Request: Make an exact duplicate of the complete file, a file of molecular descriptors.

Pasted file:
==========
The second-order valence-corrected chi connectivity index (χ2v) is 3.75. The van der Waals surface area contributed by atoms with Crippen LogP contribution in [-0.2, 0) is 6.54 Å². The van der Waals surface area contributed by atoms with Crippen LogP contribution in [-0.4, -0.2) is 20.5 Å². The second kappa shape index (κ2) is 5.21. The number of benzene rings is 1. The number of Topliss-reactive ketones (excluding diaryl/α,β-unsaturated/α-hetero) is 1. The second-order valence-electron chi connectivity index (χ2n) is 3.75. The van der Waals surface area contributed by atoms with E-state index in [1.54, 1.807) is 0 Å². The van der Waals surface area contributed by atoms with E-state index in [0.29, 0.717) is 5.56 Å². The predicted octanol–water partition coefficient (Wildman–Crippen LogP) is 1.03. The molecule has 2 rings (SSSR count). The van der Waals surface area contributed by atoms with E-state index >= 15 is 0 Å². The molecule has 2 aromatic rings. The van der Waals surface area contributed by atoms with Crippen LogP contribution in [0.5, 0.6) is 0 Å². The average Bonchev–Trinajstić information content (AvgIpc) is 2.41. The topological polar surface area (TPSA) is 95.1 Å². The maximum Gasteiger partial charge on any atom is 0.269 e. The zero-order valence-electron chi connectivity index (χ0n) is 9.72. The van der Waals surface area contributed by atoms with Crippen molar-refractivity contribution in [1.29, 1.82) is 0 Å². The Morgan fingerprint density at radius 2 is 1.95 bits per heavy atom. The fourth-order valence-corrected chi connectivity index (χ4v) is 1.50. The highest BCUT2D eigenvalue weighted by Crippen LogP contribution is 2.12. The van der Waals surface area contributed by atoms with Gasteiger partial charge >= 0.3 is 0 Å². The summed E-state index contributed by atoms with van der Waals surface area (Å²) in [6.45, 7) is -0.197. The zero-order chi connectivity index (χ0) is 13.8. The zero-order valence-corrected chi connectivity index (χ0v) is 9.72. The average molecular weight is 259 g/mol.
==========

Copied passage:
The second-order valence-corrected chi connectivity index (χ2v) is 3.75. The van der Waals surface area contributed by atoms with Crippen LogP contribution in [-0.2, 0) is 6.54 Å². The van der Waals surface area contributed by atoms with Crippen LogP contribution in [-0.4, -0.2) is 20.5 Å². The second kappa shape index (κ2) is 5.21. The number of benzene rings is 1. The number of Topliss-reactive ketones (excluding diaryl/α,β-unsaturated/α-hetero) is 1. The second-order valence-electron chi connectivity index (χ2n) is 3.75. The van der Waals surface area contributed by atoms with E-state index in [1.54, 1.807) is 0 Å². The van der Waals surface area contributed by atoms with E-state index in [0.29, 0.717) is 5.56 Å². The predicted octanol–water partition coefficient (Wildman–Crippen LogP) is 1.03. The molecule has 2 rings (SSSR count). The van der Waals surface area contributed by atoms with E-state index >= 15 is 0 Å². The molecule has 2 aromatic rings. The van der Waals surface area contributed by atoms with Crippen LogP contribution in [0.5, 0.6) is 0 Å². The average Bonchev–Trinajstić information content (AvgIpc) is 2.41. The topological polar surface area (TPSA) is 95.1 Å². The maximum Gasteiger partial charge on any atom is 0.269 e. The zero-order valence-electron chi connectivity index (χ0n) is 9.72. The van der Waals surface area contributed by atoms with Crippen molar-refractivity contribution in [1.29, 1.82) is 0 Å². The Morgan fingerprint density at radius 2 is 1.95 bits per heavy atom. The fourth-order valence-corrected chi connectivity index (χ4v) is 1.50. The highest BCUT2D eigenvalue weighted by Crippen LogP contribution is 2.12. The van der Waals surface area contributed by atoms with Gasteiger partial charge >= 0.3 is 0 Å². The summed E-state index contributed by atoms with van der Waals surface area (Å²) in [6.45, 7) is -0.197. The zero-order chi connectivity index (χ0) is 13.8. The zero-order valence-corrected chi connectivity index (χ0v) is 9.72. The average molecular weight is 259 g/mol.